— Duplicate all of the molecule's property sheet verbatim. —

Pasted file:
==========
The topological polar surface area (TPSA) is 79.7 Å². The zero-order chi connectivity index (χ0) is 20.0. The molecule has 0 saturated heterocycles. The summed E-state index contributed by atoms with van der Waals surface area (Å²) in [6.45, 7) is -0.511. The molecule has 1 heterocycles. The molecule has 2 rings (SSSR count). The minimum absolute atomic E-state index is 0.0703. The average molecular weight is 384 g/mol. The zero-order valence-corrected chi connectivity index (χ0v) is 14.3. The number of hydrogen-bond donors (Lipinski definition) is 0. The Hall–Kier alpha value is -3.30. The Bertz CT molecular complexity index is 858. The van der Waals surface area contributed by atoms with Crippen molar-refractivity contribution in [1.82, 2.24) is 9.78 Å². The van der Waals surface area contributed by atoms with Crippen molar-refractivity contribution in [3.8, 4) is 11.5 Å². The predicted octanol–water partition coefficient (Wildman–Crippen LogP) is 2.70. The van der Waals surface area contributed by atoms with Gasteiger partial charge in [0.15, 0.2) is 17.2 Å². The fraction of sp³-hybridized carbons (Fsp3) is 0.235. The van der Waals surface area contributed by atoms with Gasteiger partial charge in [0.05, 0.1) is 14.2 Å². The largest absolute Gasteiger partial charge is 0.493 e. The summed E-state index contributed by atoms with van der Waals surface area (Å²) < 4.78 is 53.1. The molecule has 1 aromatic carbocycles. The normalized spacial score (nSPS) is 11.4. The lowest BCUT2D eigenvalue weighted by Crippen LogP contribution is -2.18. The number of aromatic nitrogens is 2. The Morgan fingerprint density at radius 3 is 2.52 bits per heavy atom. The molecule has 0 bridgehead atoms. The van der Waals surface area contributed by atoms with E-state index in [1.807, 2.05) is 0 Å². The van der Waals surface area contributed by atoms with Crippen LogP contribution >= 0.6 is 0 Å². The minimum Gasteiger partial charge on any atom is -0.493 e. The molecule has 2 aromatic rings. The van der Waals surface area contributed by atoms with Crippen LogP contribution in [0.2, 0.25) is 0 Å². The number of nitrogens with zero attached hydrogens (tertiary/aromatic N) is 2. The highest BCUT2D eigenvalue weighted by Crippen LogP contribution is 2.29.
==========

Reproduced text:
The topological polar surface area (TPSA) is 79.7 Å². The zero-order chi connectivity index (χ0) is 20.0. The molecule has 0 saturated heterocycles. The summed E-state index contributed by atoms with van der Waals surface area (Å²) in [6.45, 7) is -0.511. The molecule has 1 heterocycles. The molecule has 2 rings (SSSR count). The minimum absolute atomic E-state index is 0.0703. The average molecular weight is 384 g/mol. The zero-order valence-corrected chi connectivity index (χ0v) is 14.3. The number of hydrogen-bond donors (Lipinski definition) is 0. The Hall–Kier alpha value is -3.30. The Bertz CT molecular complexity index is 858. The van der Waals surface area contributed by atoms with Crippen molar-refractivity contribution in [1.82, 2.24) is 9.78 Å². The van der Waals surface area contributed by atoms with Crippen molar-refractivity contribution in [3.8, 4) is 11.5 Å². The predicted octanol–water partition coefficient (Wildman–Crippen LogP) is 2.70. The van der Waals surface area contributed by atoms with Gasteiger partial charge in [0.15, 0.2) is 17.2 Å². The fraction of sp³-hybridized carbons (Fsp3) is 0.235. The van der Waals surface area contributed by atoms with Gasteiger partial charge in [0.05, 0.1) is 14.2 Å². The largest absolute Gasteiger partial charge is 0.493 e. The summed E-state index contributed by atoms with van der Waals surface area (Å²) < 4.78 is 53.1. The molecule has 1 aromatic carbocycles. The normalized spacial score (nSPS) is 11.4. The lowest BCUT2D eigenvalue weighted by Crippen LogP contribution is -2.18. The number of aromatic nitrogens is 2. The Morgan fingerprint density at radius 3 is 2.52 bits per heavy atom. The molecule has 0 bridgehead atoms. The van der Waals surface area contributed by atoms with E-state index in [1.807, 2.05) is 0 Å². The van der Waals surface area contributed by atoms with Crippen LogP contribution >= 0.6 is 0 Å². The minimum Gasteiger partial charge on any atom is -0.493 e. The molecule has 2 aromatic rings. The van der Waals surface area contributed by atoms with Crippen LogP contribution in [0.2, 0.25) is 0 Å². The number of nitrogens with zero attached hydrogens (tertiary/aromatic N) is 2. The highest BCUT2D eigenvalue weighted by Crippen LogP contribution is 2.29.